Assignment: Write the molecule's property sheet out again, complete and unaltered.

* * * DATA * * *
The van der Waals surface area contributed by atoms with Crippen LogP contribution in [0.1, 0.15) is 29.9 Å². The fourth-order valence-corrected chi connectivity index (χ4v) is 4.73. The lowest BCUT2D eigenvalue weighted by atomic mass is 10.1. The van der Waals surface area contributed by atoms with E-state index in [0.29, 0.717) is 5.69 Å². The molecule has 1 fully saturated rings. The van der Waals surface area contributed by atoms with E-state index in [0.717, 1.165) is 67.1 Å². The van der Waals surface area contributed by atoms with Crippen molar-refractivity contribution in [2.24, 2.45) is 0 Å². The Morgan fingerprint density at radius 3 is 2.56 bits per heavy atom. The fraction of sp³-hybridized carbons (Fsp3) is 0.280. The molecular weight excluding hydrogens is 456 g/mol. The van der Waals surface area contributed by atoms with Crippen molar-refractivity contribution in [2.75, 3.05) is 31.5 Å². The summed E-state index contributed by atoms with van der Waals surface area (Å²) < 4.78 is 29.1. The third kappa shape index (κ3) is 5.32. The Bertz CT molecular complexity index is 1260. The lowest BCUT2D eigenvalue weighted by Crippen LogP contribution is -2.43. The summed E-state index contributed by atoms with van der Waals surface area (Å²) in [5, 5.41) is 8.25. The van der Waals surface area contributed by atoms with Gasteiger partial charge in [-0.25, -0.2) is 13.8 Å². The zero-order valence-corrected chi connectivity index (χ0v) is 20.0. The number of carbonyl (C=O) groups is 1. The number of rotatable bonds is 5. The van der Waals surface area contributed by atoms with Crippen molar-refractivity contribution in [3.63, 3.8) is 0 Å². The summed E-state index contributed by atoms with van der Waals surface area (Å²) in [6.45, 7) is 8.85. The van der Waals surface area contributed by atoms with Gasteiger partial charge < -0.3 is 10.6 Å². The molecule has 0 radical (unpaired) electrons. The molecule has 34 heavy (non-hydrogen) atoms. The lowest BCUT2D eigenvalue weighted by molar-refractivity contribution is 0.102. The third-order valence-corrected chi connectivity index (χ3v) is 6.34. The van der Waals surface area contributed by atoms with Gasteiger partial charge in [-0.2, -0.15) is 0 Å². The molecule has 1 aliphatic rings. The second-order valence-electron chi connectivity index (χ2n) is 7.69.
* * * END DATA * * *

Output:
The van der Waals surface area contributed by atoms with Crippen LogP contribution in [0.1, 0.15) is 29.9 Å². The fourth-order valence-corrected chi connectivity index (χ4v) is 4.73. The lowest BCUT2D eigenvalue weighted by atomic mass is 10.1. The van der Waals surface area contributed by atoms with E-state index in [0.29, 0.717) is 5.69 Å². The molecule has 1 fully saturated rings. The van der Waals surface area contributed by atoms with E-state index in [0.717, 1.165) is 67.1 Å². The van der Waals surface area contributed by atoms with Crippen molar-refractivity contribution in [2.24, 2.45) is 0 Å². The Morgan fingerprint density at radius 3 is 2.56 bits per heavy atom. The fraction of sp³-hybridized carbons (Fsp3) is 0.280. The molecular weight excluding hydrogens is 456 g/mol. The van der Waals surface area contributed by atoms with Crippen molar-refractivity contribution in [2.75, 3.05) is 31.5 Å². The summed E-state index contributed by atoms with van der Waals surface area (Å²) < 4.78 is 29.1. The third kappa shape index (κ3) is 5.32. The Bertz CT molecular complexity index is 1260. The lowest BCUT2D eigenvalue weighted by Crippen LogP contribution is -2.43. The summed E-state index contributed by atoms with van der Waals surface area (Å²) in [5, 5.41) is 8.25. The van der Waals surface area contributed by atoms with Gasteiger partial charge in [-0.25, -0.2) is 13.8 Å². The zero-order valence-corrected chi connectivity index (χ0v) is 20.0. The number of carbonyl (C=O) groups is 1. The number of rotatable bonds is 5. The van der Waals surface area contributed by atoms with Crippen molar-refractivity contribution in [3.63, 3.8) is 0 Å². The summed E-state index contributed by atoms with van der Waals surface area (Å²) in [6.45, 7) is 8.85. The van der Waals surface area contributed by atoms with Gasteiger partial charge < -0.3 is 10.6 Å². The molecule has 0 radical (unpaired) electrons. The molecule has 34 heavy (non-hydrogen) atoms. The lowest BCUT2D eigenvalue weighted by molar-refractivity contribution is 0.102. The third-order valence-corrected chi connectivity index (χ3v) is 6.34. The van der Waals surface area contributed by atoms with Gasteiger partial charge in [-0.2, -0.15) is 0 Å². The molecule has 1 aliphatic rings. The second-order valence-electron chi connectivity index (χ2n) is 7.69.